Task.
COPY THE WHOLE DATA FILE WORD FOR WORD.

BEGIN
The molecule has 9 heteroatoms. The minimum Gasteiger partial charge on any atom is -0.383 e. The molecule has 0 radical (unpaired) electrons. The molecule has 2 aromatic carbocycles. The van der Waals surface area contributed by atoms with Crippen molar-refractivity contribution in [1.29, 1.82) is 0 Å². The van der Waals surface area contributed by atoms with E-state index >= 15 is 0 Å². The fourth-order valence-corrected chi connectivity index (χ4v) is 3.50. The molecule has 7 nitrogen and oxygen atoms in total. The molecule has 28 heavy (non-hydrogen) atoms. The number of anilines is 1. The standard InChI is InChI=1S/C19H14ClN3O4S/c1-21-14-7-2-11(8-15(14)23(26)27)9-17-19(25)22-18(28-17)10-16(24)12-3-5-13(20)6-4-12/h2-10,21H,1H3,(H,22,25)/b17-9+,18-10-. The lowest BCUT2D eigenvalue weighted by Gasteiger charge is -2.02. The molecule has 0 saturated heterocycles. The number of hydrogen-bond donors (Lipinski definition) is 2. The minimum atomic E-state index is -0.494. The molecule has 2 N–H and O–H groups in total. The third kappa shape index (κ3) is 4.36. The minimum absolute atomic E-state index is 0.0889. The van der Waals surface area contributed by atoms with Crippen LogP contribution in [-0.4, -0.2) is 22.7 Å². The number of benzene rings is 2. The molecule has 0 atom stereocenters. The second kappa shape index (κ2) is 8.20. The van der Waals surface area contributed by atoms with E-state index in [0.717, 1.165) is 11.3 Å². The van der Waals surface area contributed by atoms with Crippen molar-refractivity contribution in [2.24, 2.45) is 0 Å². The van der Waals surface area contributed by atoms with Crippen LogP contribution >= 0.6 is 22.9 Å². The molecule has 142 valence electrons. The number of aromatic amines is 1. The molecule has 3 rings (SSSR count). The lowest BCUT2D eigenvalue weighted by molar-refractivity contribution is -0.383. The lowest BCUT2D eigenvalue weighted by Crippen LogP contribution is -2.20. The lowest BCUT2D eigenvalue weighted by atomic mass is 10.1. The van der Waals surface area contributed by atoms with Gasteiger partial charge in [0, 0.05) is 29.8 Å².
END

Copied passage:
The molecule has 9 heteroatoms. The minimum Gasteiger partial charge on any atom is -0.383 e. The molecule has 0 radical (unpaired) electrons. The molecule has 2 aromatic carbocycles. The van der Waals surface area contributed by atoms with Crippen molar-refractivity contribution in [1.29, 1.82) is 0 Å². The van der Waals surface area contributed by atoms with E-state index >= 15 is 0 Å². The fourth-order valence-corrected chi connectivity index (χ4v) is 3.50. The molecule has 7 nitrogen and oxygen atoms in total. The molecule has 28 heavy (non-hydrogen) atoms. The number of anilines is 1. The standard InChI is InChI=1S/C19H14ClN3O4S/c1-21-14-7-2-11(8-15(14)23(26)27)9-17-19(25)22-18(28-17)10-16(24)12-3-5-13(20)6-4-12/h2-10,21H,1H3,(H,22,25)/b17-9+,18-10-. The lowest BCUT2D eigenvalue weighted by Gasteiger charge is -2.02. The molecule has 0 saturated heterocycles. The number of hydrogen-bond donors (Lipinski definition) is 2. The minimum atomic E-state index is -0.494. The molecule has 2 N–H and O–H groups in total. The third kappa shape index (κ3) is 4.36. The minimum absolute atomic E-state index is 0.0889. The van der Waals surface area contributed by atoms with Crippen LogP contribution in [-0.4, -0.2) is 22.7 Å². The number of benzene rings is 2. The molecule has 0 atom stereocenters. The second kappa shape index (κ2) is 8.20. The van der Waals surface area contributed by atoms with E-state index in [0.717, 1.165) is 11.3 Å². The van der Waals surface area contributed by atoms with Crippen molar-refractivity contribution in [2.24, 2.45) is 0 Å². The van der Waals surface area contributed by atoms with Crippen LogP contribution >= 0.6 is 22.9 Å². The molecule has 142 valence electrons. The number of aromatic amines is 1. The molecule has 3 rings (SSSR count). The lowest BCUT2D eigenvalue weighted by molar-refractivity contribution is -0.383. The lowest BCUT2D eigenvalue weighted by Crippen LogP contribution is -2.20. The lowest BCUT2D eigenvalue weighted by atomic mass is 10.1. The van der Waals surface area contributed by atoms with Gasteiger partial charge in [0, 0.05) is 29.8 Å².